Always a pleasure.
One last look.
Empty desk edition.
Nothing says Yale quite like Mory’s.
“You can take me back to your desk now,” said my co-worker via Skype on my other co-worker’s MacBook.
Co-worker on Skype is in Korea, just sayin.’
Bunshaft’s model for the Beinecke Rare Book and Manuscript Library, Yale
I CAN’T QUIT YOU BRBML.
The Beinecke Library is my favorite building on campus. It is the physical structure I will miss most. I gaze at it every morning on my way to work. If I need a break, I sit where I am now and lose myself in the marble and angles. It has been my steadfast hang out spot for the past two years.
Above, my victory lap. I started processing three collections on 1 September 2009, a total of 348 linear feet.They were not minimally processed; this was old-school, maximal processing. I finished processing those collections in June. The finding aids will be published at the end of the month after I leave.
In my department, one doesn’t really consider a collection to be DONE until it moves to its permanent home onsite or at the Library Shelving Facility (LSF) in Hamden. The medium sized collection, totally nearly 105 linear feet, went out in the Spring. The final, smallest collection, will go out in September.
This photo is of the largest, most complicated collection totaling 245 linear feet. Seeing that go off shrink wrapped on pallets to LSF is the taste of sweet victory and I was exhilarated watching the TR&S guys load it up on my way in to work this morning.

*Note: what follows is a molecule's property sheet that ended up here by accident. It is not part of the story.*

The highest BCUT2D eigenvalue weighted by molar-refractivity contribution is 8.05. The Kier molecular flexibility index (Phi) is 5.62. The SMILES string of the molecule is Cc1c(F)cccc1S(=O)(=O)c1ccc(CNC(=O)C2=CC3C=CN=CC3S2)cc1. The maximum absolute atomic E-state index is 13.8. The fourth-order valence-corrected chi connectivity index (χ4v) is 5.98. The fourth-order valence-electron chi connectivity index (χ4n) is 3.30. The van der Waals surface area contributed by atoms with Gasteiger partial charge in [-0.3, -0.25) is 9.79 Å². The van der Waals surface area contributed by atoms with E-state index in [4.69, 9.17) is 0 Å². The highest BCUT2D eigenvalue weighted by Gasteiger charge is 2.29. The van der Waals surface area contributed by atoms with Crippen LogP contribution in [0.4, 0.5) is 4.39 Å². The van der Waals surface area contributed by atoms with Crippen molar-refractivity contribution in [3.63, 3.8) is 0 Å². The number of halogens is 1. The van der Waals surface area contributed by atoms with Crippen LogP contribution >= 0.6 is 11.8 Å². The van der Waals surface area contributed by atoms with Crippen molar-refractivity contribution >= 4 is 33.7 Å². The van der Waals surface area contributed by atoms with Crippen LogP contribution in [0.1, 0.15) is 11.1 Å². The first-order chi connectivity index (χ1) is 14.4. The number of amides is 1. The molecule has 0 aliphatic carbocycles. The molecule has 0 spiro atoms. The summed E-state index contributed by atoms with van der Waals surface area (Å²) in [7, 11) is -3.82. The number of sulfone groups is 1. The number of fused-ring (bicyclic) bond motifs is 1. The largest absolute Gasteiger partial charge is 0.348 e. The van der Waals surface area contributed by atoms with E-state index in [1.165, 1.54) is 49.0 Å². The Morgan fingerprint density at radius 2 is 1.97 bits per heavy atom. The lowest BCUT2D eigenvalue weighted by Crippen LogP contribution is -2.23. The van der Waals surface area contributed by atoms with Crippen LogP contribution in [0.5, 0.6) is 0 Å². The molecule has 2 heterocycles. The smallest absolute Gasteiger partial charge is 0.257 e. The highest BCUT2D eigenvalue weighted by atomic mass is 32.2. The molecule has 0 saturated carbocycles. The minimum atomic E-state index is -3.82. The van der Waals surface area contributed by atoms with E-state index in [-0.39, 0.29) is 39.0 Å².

My last day of work is a week from today. I have some loose ends to tie up, but not many. I have two reference shifts to work, but mostly farewell lunches to attend.
That will do.
I am in the throws of digitization which right now means putting TIFF files into folders within directories that will be ingested into CONTENTdm. Once in CDM, these files can be made discoverable to patrons through Yale Digital Collections and we create handles, and then link to the finding aid which will in turn link patrons to the digital materials. Which is fantastic. However, the process of accurately transferring TIFF images from one file directory into discrete folders within another manually is long and taxing. Luckily, one of my colleagues sat with me and read from the spreadsheet I saved in Dropbox from my iPad as I worked on the files on my PC. 430 TIFFs and one hour later, we managed to complete the process. Had I been going back and forth between the spreadsheet in Excel AND the two file directories, I surely would have made errors and take twice if not three times as long.
Let’s give it up for teamwork and my iPad.
Let me tell you a story, internetz: way back in the day before computers and the tubes that made you, librarchivists answered questions by MAIL, with PAPER and PEN EVEN. I answered one such question this morning. In the spirit of summer and the slow food movement, I give you this photo as an ode to times past, a nod to slow reference.